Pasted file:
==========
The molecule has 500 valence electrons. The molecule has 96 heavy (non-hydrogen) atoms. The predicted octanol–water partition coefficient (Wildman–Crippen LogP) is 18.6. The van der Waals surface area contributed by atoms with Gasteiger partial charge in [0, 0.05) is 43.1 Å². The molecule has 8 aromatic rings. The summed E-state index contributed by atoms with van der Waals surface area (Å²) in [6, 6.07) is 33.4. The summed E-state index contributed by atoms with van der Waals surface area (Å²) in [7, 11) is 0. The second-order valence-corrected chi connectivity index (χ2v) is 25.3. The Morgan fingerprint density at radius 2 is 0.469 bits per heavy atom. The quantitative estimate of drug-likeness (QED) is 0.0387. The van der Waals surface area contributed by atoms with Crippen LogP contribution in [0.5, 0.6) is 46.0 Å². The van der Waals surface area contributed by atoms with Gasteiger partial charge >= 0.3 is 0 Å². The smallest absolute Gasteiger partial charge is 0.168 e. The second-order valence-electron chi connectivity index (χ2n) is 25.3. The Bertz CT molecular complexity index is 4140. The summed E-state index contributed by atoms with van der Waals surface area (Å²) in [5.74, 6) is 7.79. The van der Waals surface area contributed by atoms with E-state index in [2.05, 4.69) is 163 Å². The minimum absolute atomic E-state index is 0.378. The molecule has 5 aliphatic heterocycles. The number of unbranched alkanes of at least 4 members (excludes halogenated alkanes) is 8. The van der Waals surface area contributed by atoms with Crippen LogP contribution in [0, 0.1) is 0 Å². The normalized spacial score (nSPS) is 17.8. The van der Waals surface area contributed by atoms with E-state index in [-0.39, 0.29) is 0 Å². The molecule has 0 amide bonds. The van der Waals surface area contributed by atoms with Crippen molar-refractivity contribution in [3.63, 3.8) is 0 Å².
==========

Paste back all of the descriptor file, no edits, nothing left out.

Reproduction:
The molecule has 500 valence electrons. The molecule has 96 heavy (non-hydrogen) atoms. The predicted octanol–water partition coefficient (Wildman–Crippen LogP) is 18.6. The van der Waals surface area contributed by atoms with Gasteiger partial charge in [0, 0.05) is 43.1 Å². The molecule has 8 aromatic rings. The summed E-state index contributed by atoms with van der Waals surface area (Å²) in [6, 6.07) is 33.4. The summed E-state index contributed by atoms with van der Waals surface area (Å²) in [7, 11) is 0. The second-order valence-corrected chi connectivity index (χ2v) is 25.3. The Morgan fingerprint density at radius 2 is 0.469 bits per heavy atom. The quantitative estimate of drug-likeness (QED) is 0.0387. The van der Waals surface area contributed by atoms with Crippen LogP contribution in [0.5, 0.6) is 46.0 Å². The van der Waals surface area contributed by atoms with Gasteiger partial charge >= 0.3 is 0 Å². The smallest absolute Gasteiger partial charge is 0.168 e. The second-order valence-electron chi connectivity index (χ2n) is 25.3. The Bertz CT molecular complexity index is 4140. The summed E-state index contributed by atoms with van der Waals surface area (Å²) in [5.74, 6) is 7.79. The van der Waals surface area contributed by atoms with E-state index in [2.05, 4.69) is 163 Å². The minimum absolute atomic E-state index is 0.378. The molecule has 5 aliphatic heterocycles. The number of unbranched alkanes of at least 4 members (excludes halogenated alkanes) is 8. The van der Waals surface area contributed by atoms with Crippen LogP contribution in [0, 0.1) is 0 Å². The normalized spacial score (nSPS) is 17.8. The van der Waals surface area contributed by atoms with E-state index in [-0.39, 0.29) is 0 Å². The molecule has 0 amide bonds. The van der Waals surface area contributed by atoms with Crippen molar-refractivity contribution in [3.63, 3.8) is 0 Å².